Bulletin: Tape Is Alive and Well at IBM

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Still the leading industry technology for archiving data, magnetic tape gets a boost from researchers in Switzerland and Japan, who say it's much greener than disk.

 

If you are one of those people who has resisted the move to back up everything to disk because you just like knowing you have a tape offsite that has all the company's data going back to the Vietnam War, then take heart; you have just been given a new lease on life with a breakthrough in tape technology.

 

Working with Fujifilm, IBM researchers have figured out how to put yet more data on less space—about 40 times more data—than is possible with today's most advanced tape formats. Great, you say, now we will be able to cram 40 times more data onto one tape, which will mean we won't have to change tapes as often. Theoretically, that's true, but in reality your company is likely on course to produce 50 times more data in the next 10 years than it did during the first decade of this millennium. Socking away all the data from those RFID tags you haven't yet started using, converting speech to text from meetings and videos, and employing video communications online will all contribute to the future storage glut. And what better way to archive it than on tape? And here's the kicker: tape is a much greener technology than disk.

 

Stop groaning and think about it. You have a disk whirring around constantly that is using electricity whether you are writing anything to it or not. Hello…isn't this adding to your carbon footprint? And what is that little tape cartridge doing over there stacked in your library? Nothing; it's just sitting there and thankfully not burning up any dinosaurs…or whatever oil is made from. (So Johnny, where does milk come from? A bottle. And where does oil come from? The ground.) And remember, you're in IT, so you're supposed to be good at conserving company resources. On a per-gigabyte basis, tape systems today cost only 10 to 20 percent of that of a hard-disk-drive storage system. So if you think tape is going to go away any time soon, in the words of The Sopranos' favorite hero, fuhgeddaboudit!

 

They say the Model T Ford was not so much a brilliant idea as a convergence of technologies, and today's breakthrough in tape storage is similar. There is actually a lot of science behind storing 35 terabytes (35 trillion bytes) onto one tape cartridge. You think you can store a lot of books on your new Kindle? Well, 35 TB is enough storage to sock away about 35 million romance novels.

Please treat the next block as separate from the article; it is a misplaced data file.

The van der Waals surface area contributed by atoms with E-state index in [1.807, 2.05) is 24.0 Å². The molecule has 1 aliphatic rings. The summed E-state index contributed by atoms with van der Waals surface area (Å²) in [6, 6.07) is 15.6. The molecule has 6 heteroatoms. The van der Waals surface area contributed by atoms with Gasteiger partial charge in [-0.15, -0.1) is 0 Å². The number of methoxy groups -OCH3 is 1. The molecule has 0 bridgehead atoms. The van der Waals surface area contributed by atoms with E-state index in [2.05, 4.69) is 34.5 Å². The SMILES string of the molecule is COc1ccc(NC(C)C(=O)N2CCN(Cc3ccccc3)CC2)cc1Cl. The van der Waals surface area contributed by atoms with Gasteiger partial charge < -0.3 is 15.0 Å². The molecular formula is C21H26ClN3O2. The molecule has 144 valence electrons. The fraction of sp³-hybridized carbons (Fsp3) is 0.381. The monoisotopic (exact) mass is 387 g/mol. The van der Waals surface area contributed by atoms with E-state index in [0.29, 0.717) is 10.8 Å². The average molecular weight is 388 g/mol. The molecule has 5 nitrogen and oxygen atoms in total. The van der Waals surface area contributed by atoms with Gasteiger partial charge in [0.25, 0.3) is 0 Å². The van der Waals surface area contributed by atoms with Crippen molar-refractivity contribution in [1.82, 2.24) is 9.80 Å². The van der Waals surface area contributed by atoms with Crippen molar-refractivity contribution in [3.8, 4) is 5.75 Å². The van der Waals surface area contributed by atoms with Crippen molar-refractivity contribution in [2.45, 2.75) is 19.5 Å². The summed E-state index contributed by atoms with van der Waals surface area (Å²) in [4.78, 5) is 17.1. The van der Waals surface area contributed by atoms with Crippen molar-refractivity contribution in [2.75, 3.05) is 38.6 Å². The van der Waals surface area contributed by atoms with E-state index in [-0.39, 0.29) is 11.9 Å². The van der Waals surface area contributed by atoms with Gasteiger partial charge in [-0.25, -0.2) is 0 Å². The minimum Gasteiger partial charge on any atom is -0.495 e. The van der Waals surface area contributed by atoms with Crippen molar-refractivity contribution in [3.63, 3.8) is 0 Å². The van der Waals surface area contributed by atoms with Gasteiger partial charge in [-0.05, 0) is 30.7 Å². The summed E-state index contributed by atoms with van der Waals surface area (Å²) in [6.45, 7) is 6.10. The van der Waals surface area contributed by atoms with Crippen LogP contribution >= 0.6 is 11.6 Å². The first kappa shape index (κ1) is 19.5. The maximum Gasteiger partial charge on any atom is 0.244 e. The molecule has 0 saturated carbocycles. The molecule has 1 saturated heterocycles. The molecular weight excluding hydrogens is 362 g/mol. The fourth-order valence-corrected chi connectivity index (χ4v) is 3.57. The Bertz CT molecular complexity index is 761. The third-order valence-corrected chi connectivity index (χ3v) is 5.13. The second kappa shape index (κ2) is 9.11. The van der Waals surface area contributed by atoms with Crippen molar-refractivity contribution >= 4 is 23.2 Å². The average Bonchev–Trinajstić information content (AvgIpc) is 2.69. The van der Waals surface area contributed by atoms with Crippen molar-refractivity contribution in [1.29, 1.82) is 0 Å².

The key number here is 29.5 billion. That's the number of bits per square inch of tape that scientists at IBM Research-Zurich have managed to store on Fujifilm's next-generation, dual-coated, high-density, barium-ferrite nanocubic magnetic tape. The folks in Zurich aren't done yet, either. The goal is to get to 100 billion bits per square inch.

 

How did they do it? Details, details! Ladies and gentlemen, let's just say it's all in the tape head—more or less. You take a half-inch-wide tape. Now you lay on multiple tracks of data. Then you reduce the width of those tracks to less than 0.45 micrometers. This results in a 25-fold increase in the number of data tracks you can lay down on the tape. Specifically, the results come from the following:

 

  • New tape head servo control technologies involving advanced servo patterns and methods for detecting and decoding position information, as well as new control concepts
  • An advanced data-read channel that can handle a reduced signal-to-noise ratio coming from a super narrow (0.2um) data reader head
  • Low-friction read-write head assemblies that allow for smoother magnetic tapes, along with an advanced giant magnetoresistive (GMR) head module with new servo readers, both head technologies developed by scientists at IBM Research-Almaden

 

IBM Fellow Evangelos Eleftheriou notes that these new technologies are important in developing ways to store all the data that will be created over the next few decades. "This tape storage density demonstration represents a step towards developing technologies to achieve tape areal recording densities of 100 billion bits per square inch and beyond. Such technologies will be necessary to keep up with the rapid increase in digital information."

 

Cindy Grossman, vice president of IBM's Tape and Archive Storage Systems, couldn't be more pleased with the latest breakthrough. "This exciting achievement shows that tape storage is alive and strong and will continue to provide users reliable data protection, while maintaining a cost advantage over other storage technologies, including hard disk drives and flash," she said.

 

So there you have it. Tape technology is "alive and strong" according to IBM, which produced its first commercial tape product more than 60 years ago—the 726 Magnetic Tape Unit. Each half-inch reel back then held about 2 megabytes. Today's achievement represents a potential increase in capacity of some 17.5 million times the original tape drive.

 

But if you're poised to purchase a new IBM LTO Generation 4 setup, don't stop payment on the check. It will be some time before the new technology finds its way into production.

 

 

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